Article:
Your Life After Kidney Donation

Medically Reviewed by Minesh Khatri, MD on November 12, 2018
4 min read

Donating a kidney is no small thing. Even so, you don’t have to overhaul your lifestyle after surgery. “You need to be in good health in order to donate. So a lot of the steps you took to get healthy are the same steps that will help you stay that way,” says Susan Hou, MD.

One should know: In addition to serving as a transplant nephrologist at Loyola University Medical Center in Chicago, she donated a kidney to a stranger in 2002. “Very little changed for me afterward,” Hou says. “It was a great experience.”

If you’re considering donating a kidney, these four moves can keep you healthy after surgery and for years to come.

Most kidney donation surgeries are what doctors call minimally invasive. They require a few small cuts. That makes recovery faster and less painful than it would be with open surgery and a large cut in your body.

Even so, clear your schedule and plan to get lots of rest. “Your abdomen may be sore for a week or so after surgery,” Hou says. You should be able to go back to work within 10 to 14 days. If you have a physically demanding job, like construction, it’s better to take 6 weeks off. Don’t lift anything heavy -- that includes your children -- for the first month. 

Your surgeon or donor coordinator will schedule a follow-up for you. It usually takes place a few weeks after surgery. “That appointment is really important, so don’t delay or skip it,” says Tim E. Taber, MD, the medical director for kidney transplantation at Indiana University Health.

You should also see your doctor at least once a year. “He’ll check your urine and blood to see how your kidney is doing,” Taber says. “He’ll also screen for problems like high blood pressure and diabetes, which can contribute to kidney disease.”

If you notice blood in your urine or unusual swelling (especially in your legs and ankles), see your doctor right away. Those may be signs your kidney isn’t working right.

“I was always health conscious. But before surgery, I started exercising more and getting serious about keeping my stress levels in check,” says Roberta Mittman, who donated a kidney to her sister in 2004.

Those healthy lifestyle habits stuck, says the New York City resident, who’s now in her 60s. “Twelve years later, I’m still going strong, as is my sister.”

As Mittman suggests, you should try to maintain a healthy lifestyle:

Drink alcohol in moderation (or skip it altogether). More than two to three drinks a day can damage your kidney and increase your risk of problems like high blood pressure.

Stop smoking (or don’t start). It damages all of your organs, including your kidneys.

Mind your meds. Talk to your doctor about all the medications you take, including over-the-counter pills and supplements. Some common medicines, like nonsteroidal anti-inflammatory drugs (NSAIDs), may be hard on your kidney if you take them regularly or in high doses.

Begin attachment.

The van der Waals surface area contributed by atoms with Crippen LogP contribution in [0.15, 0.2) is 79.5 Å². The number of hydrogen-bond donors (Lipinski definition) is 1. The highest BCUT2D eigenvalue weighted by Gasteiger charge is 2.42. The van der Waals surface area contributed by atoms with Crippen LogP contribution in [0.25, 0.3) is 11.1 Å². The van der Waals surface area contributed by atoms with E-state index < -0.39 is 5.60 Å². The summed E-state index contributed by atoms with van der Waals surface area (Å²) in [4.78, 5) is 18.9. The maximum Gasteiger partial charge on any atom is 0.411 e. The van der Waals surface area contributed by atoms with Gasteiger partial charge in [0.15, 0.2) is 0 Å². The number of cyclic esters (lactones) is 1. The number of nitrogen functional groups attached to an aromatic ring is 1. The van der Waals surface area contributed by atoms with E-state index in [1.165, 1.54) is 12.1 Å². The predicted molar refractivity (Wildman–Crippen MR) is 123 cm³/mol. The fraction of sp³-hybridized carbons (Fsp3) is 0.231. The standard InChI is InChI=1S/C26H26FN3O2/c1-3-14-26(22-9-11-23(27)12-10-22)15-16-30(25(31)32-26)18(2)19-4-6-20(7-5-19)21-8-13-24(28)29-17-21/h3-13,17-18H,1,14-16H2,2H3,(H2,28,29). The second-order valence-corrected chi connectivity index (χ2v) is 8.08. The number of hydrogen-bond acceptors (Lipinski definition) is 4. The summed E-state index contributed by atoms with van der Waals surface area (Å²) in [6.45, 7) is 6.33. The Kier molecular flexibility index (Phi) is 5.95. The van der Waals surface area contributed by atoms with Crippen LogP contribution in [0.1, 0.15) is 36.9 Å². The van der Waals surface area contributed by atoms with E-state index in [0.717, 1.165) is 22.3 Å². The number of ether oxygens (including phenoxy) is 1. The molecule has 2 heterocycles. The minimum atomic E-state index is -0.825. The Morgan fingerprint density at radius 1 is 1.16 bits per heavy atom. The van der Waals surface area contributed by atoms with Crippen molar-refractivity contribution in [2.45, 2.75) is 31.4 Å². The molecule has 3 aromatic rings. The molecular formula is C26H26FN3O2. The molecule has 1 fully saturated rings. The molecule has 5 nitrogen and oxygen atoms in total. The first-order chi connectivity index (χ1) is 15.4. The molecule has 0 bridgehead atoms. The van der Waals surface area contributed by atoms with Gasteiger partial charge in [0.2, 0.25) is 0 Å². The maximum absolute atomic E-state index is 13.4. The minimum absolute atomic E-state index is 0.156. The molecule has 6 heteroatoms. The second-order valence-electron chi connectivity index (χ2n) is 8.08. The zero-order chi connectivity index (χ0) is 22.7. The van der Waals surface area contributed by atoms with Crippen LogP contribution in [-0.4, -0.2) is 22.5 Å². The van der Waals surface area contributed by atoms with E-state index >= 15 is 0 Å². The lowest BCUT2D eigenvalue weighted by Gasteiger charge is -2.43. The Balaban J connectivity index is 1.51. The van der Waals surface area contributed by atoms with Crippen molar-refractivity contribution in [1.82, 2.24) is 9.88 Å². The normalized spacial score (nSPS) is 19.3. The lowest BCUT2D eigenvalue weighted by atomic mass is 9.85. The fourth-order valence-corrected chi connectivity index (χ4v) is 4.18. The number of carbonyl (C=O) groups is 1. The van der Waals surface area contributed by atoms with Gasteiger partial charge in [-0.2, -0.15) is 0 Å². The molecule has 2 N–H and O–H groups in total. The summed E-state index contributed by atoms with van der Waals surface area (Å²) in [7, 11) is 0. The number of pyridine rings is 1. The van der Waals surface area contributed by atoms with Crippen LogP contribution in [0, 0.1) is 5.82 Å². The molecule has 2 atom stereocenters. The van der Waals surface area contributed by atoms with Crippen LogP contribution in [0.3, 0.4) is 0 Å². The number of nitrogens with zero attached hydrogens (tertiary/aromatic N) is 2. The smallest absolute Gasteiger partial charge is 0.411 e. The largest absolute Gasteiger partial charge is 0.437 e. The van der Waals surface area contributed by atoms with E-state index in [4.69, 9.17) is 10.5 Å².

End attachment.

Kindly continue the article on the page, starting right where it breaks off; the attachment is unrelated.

Eat well. You don’t need to follow a special diet, even right after surgery. But nutrient-rich foods will help you keep your weight in check and lower your risk of high blood pressure and diabetes. That, in turn, will keep your kidney healthy. Some doctors think kidney donors should avoid eating too much protein, especially from protein powder or supplements. That’s because excess protein may make your kidney work harder.

Stay hydrated. Water is crucial for keeping your kidney working the way it should. “I was never a big water drinker before donation. Now I’m much more careful about making sure I’m hydrated,” Mittman says.

Be cautious about high-risk sports. It’s highly unlikely that you’ll be in an accident -- sports-related or otherwise -- that damages your kidney, Hou says. Even so, talk to your doctor or donor coordinator if you’re into contact sports like hockey, football, or martial arts. They might recommend you wear a padded protective vest.

“Donating a kidney is an incredible gift,” Taber says. Knowing that you’re helping another person stay alive can make you feel great, even long after the surgery is done.

Even so, it’s normal to feel blue, especially in the weeks after donation. “People in the medical community put you on a pedestal. But after surgery, you’re back home, and it can feel like you’re on your own. That can be tough,” says Lee Adams. She lives in the Baltimore area and donated a kidney to her brother-in-law in 2007.

Fortunately, that “what now?” feeling is usually short lived. Even so, don’t wait to seek help if you’re sad -- or even if you just have questions or concerns.

“Donation is major surgery,” says Adams, who now frequently speaks with people who plan to donate. “Since you weren’t the one with kidney disease, you might feel guilty expressing doubt. But you should always feel good about speaking up. I still call my donor coordinator when I need to, and she happily answers every time.”